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What is TouchTennis? (How To Play, Rules, Equipment, History,…)

Nowadays, it’s hard to deny that more and more modified versions of tennis are becoming mainstream. TouchTennis might be, arguably, the closest alternative to actual tennis. If you’re on the search for an engaging option for tennis, then, perhaps, you should know more about this sport.

TouchTennis is a modified form of tennis, which has similar rules to tennis, whereby the participants play on a smaller court, use foam balls and shorter 21-inch tennis racquets.

This sport, which was developed in 2002 in London, England, it’s a versatile game that can be tried on any flat surface, be it indoors or outdoors. Plus anyone can play it regardless of their abilities.

The game was invented from short-tennis (a.k.a. mini-tennis) as a progressive form of the sport, meant to cater to both youths and adults around the world looking for an exciting and easy way to play tennis.

If you’re more of a watcher than a reader, we suggest checking the following video.

Video Source: Molen Media / YouTube

Read on to find more about this great alternative to tennis.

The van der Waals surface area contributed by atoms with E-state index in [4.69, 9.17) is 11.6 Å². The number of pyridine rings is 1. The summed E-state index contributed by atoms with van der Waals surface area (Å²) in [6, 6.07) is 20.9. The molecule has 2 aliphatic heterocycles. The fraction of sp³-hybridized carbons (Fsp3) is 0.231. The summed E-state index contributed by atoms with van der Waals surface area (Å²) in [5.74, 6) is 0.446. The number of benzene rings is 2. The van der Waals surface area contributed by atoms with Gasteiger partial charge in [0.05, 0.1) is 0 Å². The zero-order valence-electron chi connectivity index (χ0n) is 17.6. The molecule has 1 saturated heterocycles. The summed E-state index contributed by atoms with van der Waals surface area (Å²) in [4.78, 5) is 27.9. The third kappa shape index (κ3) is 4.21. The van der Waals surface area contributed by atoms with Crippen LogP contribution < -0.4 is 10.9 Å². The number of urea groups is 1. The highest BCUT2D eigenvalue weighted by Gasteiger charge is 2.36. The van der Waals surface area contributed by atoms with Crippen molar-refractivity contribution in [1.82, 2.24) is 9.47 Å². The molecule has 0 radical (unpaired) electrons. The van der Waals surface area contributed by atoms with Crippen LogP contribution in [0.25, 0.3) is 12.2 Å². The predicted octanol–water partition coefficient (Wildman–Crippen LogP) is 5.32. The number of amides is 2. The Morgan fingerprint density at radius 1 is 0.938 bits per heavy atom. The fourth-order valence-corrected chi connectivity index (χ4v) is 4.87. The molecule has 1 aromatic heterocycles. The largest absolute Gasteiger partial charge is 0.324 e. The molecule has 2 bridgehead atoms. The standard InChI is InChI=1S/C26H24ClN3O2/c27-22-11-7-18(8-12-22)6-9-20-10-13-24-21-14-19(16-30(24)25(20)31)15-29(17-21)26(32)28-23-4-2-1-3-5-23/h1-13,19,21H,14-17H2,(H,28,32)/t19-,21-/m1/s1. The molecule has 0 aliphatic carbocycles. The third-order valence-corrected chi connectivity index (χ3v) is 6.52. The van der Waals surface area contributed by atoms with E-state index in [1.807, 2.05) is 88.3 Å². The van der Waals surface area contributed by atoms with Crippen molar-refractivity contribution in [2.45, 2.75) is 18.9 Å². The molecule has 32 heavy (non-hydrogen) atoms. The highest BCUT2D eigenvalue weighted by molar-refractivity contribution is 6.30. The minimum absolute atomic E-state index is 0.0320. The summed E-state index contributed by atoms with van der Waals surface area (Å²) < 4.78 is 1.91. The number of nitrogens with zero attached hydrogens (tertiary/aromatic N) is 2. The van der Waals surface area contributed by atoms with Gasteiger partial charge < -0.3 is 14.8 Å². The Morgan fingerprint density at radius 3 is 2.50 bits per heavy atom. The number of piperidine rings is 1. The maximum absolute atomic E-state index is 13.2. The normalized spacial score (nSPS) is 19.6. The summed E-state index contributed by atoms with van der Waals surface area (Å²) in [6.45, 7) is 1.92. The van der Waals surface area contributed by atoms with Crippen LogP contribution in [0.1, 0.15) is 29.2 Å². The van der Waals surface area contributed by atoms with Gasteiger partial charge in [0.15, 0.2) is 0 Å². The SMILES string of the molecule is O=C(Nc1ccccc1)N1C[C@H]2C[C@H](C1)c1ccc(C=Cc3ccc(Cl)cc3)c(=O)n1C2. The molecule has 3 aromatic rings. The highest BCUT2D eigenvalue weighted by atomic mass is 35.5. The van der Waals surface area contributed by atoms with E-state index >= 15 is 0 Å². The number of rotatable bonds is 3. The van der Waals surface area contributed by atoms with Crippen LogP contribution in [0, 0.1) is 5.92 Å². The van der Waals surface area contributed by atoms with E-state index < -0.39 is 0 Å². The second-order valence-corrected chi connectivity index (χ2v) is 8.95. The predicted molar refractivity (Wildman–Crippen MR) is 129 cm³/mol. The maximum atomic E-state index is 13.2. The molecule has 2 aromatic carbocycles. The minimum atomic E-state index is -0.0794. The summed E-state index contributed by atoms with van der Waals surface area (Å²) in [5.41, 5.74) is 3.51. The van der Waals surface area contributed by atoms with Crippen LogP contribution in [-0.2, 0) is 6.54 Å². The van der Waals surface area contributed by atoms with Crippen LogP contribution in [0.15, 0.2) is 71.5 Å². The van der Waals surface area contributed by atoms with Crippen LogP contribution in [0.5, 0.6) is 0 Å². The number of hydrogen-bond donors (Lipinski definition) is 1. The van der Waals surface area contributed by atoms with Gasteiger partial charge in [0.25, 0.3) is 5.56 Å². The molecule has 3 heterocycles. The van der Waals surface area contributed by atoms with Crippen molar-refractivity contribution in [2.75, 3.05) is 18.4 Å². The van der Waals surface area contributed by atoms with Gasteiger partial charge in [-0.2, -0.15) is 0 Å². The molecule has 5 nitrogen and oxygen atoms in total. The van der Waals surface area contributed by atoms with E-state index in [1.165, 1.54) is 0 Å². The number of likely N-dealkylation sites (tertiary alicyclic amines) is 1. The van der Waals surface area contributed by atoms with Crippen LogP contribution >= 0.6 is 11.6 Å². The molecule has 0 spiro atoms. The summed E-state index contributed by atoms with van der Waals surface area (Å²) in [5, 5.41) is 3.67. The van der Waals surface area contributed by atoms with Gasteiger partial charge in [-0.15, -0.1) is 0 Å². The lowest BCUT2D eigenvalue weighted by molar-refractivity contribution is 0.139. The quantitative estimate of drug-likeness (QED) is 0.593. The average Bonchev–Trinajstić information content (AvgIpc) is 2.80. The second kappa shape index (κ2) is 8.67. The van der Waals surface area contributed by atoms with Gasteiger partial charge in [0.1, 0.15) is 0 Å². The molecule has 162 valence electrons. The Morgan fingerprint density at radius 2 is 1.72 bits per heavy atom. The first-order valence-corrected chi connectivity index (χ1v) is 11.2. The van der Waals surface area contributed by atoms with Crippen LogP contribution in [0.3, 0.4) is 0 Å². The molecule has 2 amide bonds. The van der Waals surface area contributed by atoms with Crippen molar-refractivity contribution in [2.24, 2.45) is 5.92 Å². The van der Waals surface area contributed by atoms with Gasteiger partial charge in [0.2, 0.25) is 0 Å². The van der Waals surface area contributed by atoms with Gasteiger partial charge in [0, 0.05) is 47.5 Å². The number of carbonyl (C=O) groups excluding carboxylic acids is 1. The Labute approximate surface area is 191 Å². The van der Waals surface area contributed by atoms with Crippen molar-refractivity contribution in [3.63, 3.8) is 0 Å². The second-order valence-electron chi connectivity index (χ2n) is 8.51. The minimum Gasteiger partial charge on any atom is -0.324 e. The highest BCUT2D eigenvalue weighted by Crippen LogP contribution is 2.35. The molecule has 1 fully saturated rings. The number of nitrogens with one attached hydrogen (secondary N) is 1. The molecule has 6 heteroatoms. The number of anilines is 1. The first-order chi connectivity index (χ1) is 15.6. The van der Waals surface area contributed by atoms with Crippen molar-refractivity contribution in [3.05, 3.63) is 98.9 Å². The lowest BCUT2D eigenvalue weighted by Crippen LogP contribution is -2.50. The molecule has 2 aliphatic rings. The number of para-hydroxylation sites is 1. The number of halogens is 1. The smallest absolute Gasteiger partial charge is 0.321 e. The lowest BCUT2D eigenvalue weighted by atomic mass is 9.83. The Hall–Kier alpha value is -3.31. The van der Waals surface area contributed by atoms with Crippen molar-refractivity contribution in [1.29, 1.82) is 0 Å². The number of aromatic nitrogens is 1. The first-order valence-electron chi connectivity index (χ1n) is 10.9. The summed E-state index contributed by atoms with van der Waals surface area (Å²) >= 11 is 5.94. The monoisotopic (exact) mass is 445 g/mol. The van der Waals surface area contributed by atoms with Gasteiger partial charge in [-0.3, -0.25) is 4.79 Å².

A Brief History

TouchTennis was invented by UK citizen Rashid Ahmad, who saw it as an innovative way of entertaining his daughter in their yard. Eventually, he went ahead to share it with some members of his local tennis club in London, where it started to gain popularity.

Seeing that it was a competitive game, which attracted rivals from all walks of life, he quickly transformed it into a tournament, where various players began challenging each other for the top spot.

Currently, it’s being played in around 30 countries globally, and about 10 of them even feature official tour tournaments.

Ahmad, the G.O.A.T.?

Being the inventor of TouchTennis, Ahmad has amassed about 20 Grand Slam titles and was ranked No. 1 in the world for five years. However, in spite of his several wins in the court, he’s recently been facing a younger group of players who are already testing his skills and beating him in some games.

Even though Ahmad’s dream of becoming the greatest player in the game he invented is now questionable, TouchTennis is still rapidly growing in popularity across the world and has developed something like a cult following among players. Many people prefer it over other forms of tennis due to its simplicity, similarity, and ease of play.

Emphasis is on Placement

Unlike regular tennis, where strength and speed are crucial to succeeding, this game requires more placement and strategy rather than sheer power. Its unique 21-inch racquets, foam balls, and compact court setting, coupled with carefully formulated rules and regulations are intended to make the game more competitive by promoting long, forceful rallies and calculative angle play.